b. Demonstration of effective communication channels between researchers and the community.
c. Plans for useful and practical dissemination of project activities and findings within the affected program(s). Active involvement of at least one community partner is a minimal requirement for responsiveness to this program announcement.
d. Appropriateness of the proposed budget, including that of the community partner(s), and project duration in relation to the project's objectives.
e. Attempt to reduce health disparities by targeting various socioeconomic, racial, and ethnic groups.
The Second Stage of the Peer Review Process A second programmatic review will be conducted by a chartered committee or a panel of senior federal officials. Awards will made based on the priority score ranking determined by the peer review panel and the availability of funds.
H. Other Requirements
Technical Reporting Requirements
Provide CDC with original plus two copies of
1. Annual progress reports. These reports should be a maximum of five pages in length and should include a discussion, in plain language, of any changes made to the research plan from the funded proposal, progress to date, community input and involvement, project implementation, and relevant findings.
2. Annual “Measures of Effectiveness” reports for CDC. Annual reports that describe and evaluate progress toward objective/quantitative measures of effectiveness that demonstrate the accomplishment of the various identified objectives of the grant. These reports should be submitted to CDC with the annual progress reports.
3. Annual (or more frequent) reports for community members that describe progress, community input and involvement, project implementation, and relevant findings. Such reports must be in plain language and accessible formats, so as to be easily comprehended and critiqued by community members. These reports should be submitted to CDC with the annual progress reports.
4. Financial status report, no more than 90 days after the end of each budget period; and
5. Final financial and performance reports, no more than 90 days after the end of the project period.
Send all reports to the Grants Management Specialist identified in the “Where to Obtain Additional Information” section of this announcement.
The following additional requirements are applicable to this program. For a complete description of each, see Attachment I of the announcement.
AR-1 Human Subjects Requirements
AR-2 Requirements for Inclusion of Women and Racial and Ethnic Minorities in Research
AR-4 HIV/AIDS Confidentiality Provisions
AR-5 HIV Program Review Panel Requirements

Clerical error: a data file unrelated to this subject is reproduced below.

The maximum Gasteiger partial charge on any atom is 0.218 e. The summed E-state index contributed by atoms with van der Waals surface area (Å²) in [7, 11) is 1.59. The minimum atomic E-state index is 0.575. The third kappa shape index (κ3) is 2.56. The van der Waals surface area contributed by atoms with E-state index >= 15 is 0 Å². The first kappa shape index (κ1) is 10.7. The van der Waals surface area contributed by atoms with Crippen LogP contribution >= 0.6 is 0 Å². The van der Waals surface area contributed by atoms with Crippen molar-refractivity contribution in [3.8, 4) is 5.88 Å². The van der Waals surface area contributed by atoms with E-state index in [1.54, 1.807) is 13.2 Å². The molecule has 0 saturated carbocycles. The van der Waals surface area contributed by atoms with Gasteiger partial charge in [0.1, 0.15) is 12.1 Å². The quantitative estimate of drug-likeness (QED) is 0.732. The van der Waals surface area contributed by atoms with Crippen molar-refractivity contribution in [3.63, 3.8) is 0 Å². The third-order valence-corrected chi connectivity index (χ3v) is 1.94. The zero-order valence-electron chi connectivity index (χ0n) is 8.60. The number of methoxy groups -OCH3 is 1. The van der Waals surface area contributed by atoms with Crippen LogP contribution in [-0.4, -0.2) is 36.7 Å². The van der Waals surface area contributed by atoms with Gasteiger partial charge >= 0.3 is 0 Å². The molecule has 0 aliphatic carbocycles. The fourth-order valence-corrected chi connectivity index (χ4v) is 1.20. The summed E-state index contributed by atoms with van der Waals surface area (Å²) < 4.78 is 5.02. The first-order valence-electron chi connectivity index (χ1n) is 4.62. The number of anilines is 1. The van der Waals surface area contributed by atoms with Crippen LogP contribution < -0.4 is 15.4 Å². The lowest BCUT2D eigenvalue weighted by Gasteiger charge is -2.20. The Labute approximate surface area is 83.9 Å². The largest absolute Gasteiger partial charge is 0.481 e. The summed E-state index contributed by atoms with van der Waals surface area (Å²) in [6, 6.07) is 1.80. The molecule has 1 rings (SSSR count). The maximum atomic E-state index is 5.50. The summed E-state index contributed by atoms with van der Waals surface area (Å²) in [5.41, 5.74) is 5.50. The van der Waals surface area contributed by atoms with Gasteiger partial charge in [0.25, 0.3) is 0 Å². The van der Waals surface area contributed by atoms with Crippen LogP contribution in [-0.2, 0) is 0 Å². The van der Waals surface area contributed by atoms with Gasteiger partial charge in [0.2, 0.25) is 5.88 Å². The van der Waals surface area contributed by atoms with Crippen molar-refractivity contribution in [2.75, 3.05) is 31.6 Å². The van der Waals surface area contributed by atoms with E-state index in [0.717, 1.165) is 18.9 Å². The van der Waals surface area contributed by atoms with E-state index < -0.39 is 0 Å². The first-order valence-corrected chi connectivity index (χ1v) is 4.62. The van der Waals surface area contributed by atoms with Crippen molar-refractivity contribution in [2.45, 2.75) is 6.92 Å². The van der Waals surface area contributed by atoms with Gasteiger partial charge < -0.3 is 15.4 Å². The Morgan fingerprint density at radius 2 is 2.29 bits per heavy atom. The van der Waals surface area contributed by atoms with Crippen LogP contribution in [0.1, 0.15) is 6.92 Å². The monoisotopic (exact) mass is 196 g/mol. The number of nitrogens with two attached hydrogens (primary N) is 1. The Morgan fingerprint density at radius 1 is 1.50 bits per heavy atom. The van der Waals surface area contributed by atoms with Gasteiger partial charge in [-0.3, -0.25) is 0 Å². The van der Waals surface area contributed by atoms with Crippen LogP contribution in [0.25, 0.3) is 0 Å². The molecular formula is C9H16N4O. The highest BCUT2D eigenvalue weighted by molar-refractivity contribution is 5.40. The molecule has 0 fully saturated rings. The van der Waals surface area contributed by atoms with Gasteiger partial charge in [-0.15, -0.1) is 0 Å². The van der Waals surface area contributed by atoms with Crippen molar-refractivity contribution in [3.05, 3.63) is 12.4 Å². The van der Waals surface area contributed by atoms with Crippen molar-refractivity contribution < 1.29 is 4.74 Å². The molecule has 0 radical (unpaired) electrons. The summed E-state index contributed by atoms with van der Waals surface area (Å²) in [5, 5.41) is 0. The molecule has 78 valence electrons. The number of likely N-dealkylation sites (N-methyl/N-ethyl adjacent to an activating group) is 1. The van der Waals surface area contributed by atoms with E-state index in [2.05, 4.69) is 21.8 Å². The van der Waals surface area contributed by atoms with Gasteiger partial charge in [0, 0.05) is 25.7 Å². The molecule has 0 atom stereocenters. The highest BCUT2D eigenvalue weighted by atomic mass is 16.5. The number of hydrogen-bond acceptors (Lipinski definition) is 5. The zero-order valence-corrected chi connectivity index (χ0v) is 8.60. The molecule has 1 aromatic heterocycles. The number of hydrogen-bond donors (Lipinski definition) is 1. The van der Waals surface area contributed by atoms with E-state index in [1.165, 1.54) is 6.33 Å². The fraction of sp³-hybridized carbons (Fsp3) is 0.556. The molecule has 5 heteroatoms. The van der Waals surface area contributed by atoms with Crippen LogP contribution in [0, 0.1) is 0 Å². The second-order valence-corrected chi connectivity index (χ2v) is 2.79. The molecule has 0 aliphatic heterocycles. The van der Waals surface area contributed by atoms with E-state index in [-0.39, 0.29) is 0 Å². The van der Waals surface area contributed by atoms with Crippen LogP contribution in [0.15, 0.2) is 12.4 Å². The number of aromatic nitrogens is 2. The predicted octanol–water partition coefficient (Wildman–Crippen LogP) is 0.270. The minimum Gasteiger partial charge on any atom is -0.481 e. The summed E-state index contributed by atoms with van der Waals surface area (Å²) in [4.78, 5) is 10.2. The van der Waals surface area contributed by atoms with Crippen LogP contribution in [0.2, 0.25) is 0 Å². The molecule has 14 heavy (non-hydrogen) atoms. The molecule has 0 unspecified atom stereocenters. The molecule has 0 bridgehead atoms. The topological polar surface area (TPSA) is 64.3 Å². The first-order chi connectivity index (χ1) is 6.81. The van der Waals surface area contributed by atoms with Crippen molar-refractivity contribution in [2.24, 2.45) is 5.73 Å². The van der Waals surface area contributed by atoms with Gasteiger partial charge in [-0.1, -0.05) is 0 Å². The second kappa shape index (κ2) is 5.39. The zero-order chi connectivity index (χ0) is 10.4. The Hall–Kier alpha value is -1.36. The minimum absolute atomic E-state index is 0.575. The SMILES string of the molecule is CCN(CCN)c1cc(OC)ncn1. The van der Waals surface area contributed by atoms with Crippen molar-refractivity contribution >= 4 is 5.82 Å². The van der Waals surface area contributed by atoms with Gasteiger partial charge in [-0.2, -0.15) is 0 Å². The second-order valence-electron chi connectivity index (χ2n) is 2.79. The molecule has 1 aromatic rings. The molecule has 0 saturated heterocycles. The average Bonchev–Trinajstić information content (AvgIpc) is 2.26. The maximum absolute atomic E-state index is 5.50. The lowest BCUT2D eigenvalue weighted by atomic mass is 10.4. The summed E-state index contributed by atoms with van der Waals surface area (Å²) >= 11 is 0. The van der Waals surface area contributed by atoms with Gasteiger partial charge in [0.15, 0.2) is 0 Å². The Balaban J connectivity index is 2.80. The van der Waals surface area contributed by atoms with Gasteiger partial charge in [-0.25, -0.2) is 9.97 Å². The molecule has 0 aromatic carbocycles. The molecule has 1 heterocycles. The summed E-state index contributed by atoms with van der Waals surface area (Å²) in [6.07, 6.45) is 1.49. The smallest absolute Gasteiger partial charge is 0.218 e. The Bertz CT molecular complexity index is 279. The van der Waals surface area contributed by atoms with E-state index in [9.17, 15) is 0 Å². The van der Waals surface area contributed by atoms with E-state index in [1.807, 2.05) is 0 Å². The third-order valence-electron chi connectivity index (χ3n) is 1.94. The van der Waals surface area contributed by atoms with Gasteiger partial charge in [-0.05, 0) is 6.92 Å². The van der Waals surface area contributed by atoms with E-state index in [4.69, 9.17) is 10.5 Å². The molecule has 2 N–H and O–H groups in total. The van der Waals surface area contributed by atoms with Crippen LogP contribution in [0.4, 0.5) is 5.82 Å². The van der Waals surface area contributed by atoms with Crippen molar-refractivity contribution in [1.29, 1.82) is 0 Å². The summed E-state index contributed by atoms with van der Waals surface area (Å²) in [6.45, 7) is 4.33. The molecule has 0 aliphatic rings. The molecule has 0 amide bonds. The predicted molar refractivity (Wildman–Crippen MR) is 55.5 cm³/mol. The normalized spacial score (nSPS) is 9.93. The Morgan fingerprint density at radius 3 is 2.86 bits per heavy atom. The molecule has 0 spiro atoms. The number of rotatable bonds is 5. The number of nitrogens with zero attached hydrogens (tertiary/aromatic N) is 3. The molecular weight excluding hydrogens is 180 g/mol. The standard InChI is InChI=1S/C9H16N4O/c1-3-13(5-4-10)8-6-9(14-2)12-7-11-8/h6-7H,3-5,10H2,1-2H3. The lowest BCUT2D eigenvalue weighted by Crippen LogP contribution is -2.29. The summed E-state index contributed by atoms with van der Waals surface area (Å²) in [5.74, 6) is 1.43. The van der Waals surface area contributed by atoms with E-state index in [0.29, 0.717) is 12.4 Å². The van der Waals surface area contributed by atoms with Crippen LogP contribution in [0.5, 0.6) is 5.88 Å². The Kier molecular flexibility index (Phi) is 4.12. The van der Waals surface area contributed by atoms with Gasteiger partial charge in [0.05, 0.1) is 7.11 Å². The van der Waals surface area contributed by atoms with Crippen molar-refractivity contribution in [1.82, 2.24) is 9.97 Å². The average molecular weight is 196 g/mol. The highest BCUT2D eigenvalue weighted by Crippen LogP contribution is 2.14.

AR-7 Executive Order 12372 Review
AR-8 Public Health System Reporting Requirements
AR-10 Smoke-Free Workplace Requirements
AR-11 Healthy People 2010
AR-12 Lobbying Restrictions
AR-15 Proof of Non-Profit Status
AR-22 Research Integrity
I. Authority and Catalog of Federal Domestic Assistance Number
This program is authorized under section 301 of the Public Health Service Act, [42 U.S.C. 241], as amended. The Catalog of Federal Domestic Assistance number is 93.283.
J. Where To Obtain Additional Information
This and other CDC announcements can be found on the CDC home page Internet address—http://www.cdc.gov. Click on “Funding” then “Grants and Cooperative Agreements.”
To receive additional written information and to request an application kit, call 770-488-2740. You will be asked to leave your name and address and will be instructed to identify the Program Announcement number of interest. Start Printed Page 8024
If you have questions after reviewing the contents of all the documents, business management technical assistance may be obtained from:
Juanita Crowder, Grants Management Specialist, Grants Management Branch, Procurement and Grants Office, Centers for Disease Control and Prevention, 2920 Brandywine Road, Room 3000, Atlanta, GA 30341, Telephone number 770-488-2734, E-mail address: email@example.com.
For program technical assistance, contact: Cheryl A. Coble, Program Analyst, Office of Extramural Prevention Research, Public Health Practice Program Office, Centers for Disease Control and Prevention, 4770 Buford Highway, MS K-56, Atlanta, GA 30341, Telephone number 770-488-8027, E-mail address: firstname.lastname@example.org.Start Signature
Dated: February 14, 2002.
Rebecca B. O'Kelley,
Chief, International Grants and Contracts Branch, Procurement and Grants Office, Centers for Disease Control and Prevention (CDC).
1. Task Force on Community Preventive Services. Introducing the Guide to Community Preventive Services: Methods, first recommendations, and expert commentary. American Journal of Preventive Medicine 2001;18(1S).Back to Citation
[FR Doc. 02-4110 Filed 2-20-02; 8:45 am]